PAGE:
Direct Mail Still Haunted by the J-Word

Double Cross Vodka encourages consumers to pull a "double cross" on "junk mail."

Summertime and the living is easy.

So I stopped by the local spirits shop for a bottle of pink Sancerre and I was greeted with a window display for Double Cross Vodka that included a tongue-in-cheek campaign called “Project Double Cross.” (See the image in the media player at right.)

Of course, the campaign’s creator had to get his digs on direct mail (somehow I assume “hardcore adult magazines” fascination is a male trait, though I could be wrong here) …

Well, I’m not a vodka drinker, but I’m happy to give a Slovakian import a little extra publicity here to make a point: Consumer activism against “junk mail” is a little self-defeating, even if this new brand is seeking to have a little fun. We all know direct mail provides consumers with choices, and is often used as a brand’s secret weapon for targeted marketing. Heck, the entire porn industry, ironically, was built on mail order. Even in 2012, you can be sure some folks in our advertising business still love to ridicule the medium.

The same day I was reading Advertising Age, the recognized voice of agencies and Madison Avenue, and I came across this coverage of a recent Negotiated Service Agreement (NSA) between Valassis Communications and the United States Postal Service, which gives Valassis preferred postal pricing in return for volume increase guarantees: “Postal Ruling Makes Junk Mail Cheaper.”

The newspaper business was taking its shot at criticizing the agreement, and the reporter—who accurately described Valassis as a direct mailer of coupons and circulars—matter-of-factly covered the story. (It’s very quaint in this digital age to see newspapers still set on duking it out with direct mail.)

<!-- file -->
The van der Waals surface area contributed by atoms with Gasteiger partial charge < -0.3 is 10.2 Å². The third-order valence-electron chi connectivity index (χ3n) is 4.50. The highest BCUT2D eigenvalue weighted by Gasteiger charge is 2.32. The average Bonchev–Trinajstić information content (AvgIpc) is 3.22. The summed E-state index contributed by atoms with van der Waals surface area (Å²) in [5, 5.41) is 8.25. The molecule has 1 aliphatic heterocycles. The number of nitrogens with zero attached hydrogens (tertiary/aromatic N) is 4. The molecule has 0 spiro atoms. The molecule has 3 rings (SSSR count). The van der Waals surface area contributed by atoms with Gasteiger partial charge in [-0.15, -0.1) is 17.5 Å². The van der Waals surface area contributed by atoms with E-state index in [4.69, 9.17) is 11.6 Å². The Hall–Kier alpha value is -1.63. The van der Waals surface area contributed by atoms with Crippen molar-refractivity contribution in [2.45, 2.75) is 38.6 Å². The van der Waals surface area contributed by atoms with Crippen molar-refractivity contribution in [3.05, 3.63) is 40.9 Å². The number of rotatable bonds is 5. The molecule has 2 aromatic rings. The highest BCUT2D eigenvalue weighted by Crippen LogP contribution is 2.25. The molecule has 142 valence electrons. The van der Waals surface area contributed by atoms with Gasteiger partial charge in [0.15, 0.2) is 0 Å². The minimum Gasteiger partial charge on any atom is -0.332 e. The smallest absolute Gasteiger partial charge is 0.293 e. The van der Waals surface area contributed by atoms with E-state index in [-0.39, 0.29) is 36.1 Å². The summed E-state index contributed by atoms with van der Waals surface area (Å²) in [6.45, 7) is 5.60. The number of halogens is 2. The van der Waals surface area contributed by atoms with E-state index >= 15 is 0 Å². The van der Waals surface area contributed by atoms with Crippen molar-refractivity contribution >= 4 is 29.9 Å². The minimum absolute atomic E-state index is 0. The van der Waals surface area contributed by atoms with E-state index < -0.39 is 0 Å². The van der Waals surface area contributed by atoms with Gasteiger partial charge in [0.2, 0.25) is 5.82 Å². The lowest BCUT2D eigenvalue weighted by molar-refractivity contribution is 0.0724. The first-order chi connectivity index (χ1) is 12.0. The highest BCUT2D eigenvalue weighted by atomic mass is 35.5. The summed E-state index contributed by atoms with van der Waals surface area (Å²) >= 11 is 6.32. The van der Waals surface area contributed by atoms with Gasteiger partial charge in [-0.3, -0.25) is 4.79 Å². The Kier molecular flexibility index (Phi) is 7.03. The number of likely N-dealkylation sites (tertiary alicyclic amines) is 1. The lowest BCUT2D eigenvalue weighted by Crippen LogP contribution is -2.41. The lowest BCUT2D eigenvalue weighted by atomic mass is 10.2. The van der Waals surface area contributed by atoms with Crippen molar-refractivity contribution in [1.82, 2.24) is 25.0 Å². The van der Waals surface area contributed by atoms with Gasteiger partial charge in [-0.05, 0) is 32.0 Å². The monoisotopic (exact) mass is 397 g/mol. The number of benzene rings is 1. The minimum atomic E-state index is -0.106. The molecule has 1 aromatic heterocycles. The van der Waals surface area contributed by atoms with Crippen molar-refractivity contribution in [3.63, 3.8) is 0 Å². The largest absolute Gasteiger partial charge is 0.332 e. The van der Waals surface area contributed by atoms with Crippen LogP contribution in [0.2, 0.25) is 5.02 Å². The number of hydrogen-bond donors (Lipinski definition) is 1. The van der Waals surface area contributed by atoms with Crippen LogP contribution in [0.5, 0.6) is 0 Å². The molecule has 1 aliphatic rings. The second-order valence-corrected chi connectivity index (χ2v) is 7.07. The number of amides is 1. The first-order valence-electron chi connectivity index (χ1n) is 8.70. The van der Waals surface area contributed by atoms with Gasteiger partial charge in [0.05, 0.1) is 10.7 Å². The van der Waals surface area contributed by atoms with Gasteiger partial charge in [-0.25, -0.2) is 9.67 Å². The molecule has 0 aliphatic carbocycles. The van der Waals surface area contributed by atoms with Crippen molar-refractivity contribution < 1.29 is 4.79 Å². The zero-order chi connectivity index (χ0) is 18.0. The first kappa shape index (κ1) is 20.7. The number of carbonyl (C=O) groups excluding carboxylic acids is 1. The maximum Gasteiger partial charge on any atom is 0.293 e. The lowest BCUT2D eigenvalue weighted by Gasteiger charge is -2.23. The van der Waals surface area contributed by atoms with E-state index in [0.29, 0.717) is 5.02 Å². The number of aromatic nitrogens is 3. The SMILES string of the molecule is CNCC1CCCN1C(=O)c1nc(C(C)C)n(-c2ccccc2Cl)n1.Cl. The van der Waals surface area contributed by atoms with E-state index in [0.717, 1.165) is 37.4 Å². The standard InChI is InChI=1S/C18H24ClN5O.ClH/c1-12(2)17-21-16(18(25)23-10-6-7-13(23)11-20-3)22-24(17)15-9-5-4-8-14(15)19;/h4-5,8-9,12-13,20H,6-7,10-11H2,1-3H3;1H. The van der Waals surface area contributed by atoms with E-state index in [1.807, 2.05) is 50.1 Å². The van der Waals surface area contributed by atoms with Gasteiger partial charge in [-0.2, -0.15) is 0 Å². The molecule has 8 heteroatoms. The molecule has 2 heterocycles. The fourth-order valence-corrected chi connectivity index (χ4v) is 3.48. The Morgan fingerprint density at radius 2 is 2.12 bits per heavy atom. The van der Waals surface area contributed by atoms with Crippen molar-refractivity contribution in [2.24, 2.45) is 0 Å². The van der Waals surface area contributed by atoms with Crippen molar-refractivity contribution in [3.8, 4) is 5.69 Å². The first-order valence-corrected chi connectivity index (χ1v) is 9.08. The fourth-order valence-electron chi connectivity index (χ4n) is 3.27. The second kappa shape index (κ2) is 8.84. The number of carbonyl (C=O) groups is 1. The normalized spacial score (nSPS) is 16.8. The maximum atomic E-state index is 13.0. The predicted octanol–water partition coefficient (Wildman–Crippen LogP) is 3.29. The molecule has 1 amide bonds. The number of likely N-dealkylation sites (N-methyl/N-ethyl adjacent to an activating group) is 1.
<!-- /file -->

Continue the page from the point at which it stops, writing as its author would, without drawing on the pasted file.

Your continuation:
Still it seems to me funny that the headline editor of a leading trade magazine for integrated marketing falls for the “junk mail” moniker so readily to describe direct mail. Plainly, in this case, direct mail’s power (and value) in circular advertising is its local targeting ability—precisely why newspaper publishers feel so threatened by the Valassis NSA. That doesn’t sound like junk to me, Advertising Age.

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  • Denny Hatch

    C’mon Chet, lighten up. Remember the late, great Bill Jayme who, when asked what he did, told folks that he wrote junk mail. “It’s the aristocrat of all advertising,” Bill said. “I spell it ‘junque’.” He went on to say: “People love the word ‘junk.’ Collectors love to frequent junk shops. Car aficionados love to prowl junk yards looking for parts. There was a time when investors loved junk bonds. Go to the beach and what to you take to read? Junk fiction. And all Chinese fishermen love their j***s.” Or can I look for a screed against the word “spam” because it is delicious fried up with an egg for breakfast and is the mainstay of Hormel’s business these days? Cheers. Denny Hatch.

  • http://Gerry Gerry

    If newspapers call direct mail junk, what would they call the 35 FSI’s they put in their papers every Sunday?

  • Gay Bitter

    Chet – I cringe every time I hear the J word too. As a former boss of mine said, if you’re targeting properly, it should not be junk!

  • Adam Scott

    Gay is right. If you take the time to properly target your audience, the level of acceptance and I dare say the appreciation for direct mail is much higher than that of other medium. Particularly email. This doesn’t take a lot of work to do either as is outline in this article:

  • christopherjanb

    Just my two cents: every marketing channel risks itself to substandard practice by misdirected marketers who try to please their sales instead of their audience. So to say that direct mail is still hounded by the J-word is similar to how some e-mail marketing campaigns can be borderline spam or door-to-door salesmen are annoying as hell. There will always be good and bad practices in the realm of marketing and all we can do is take the good in with the bad.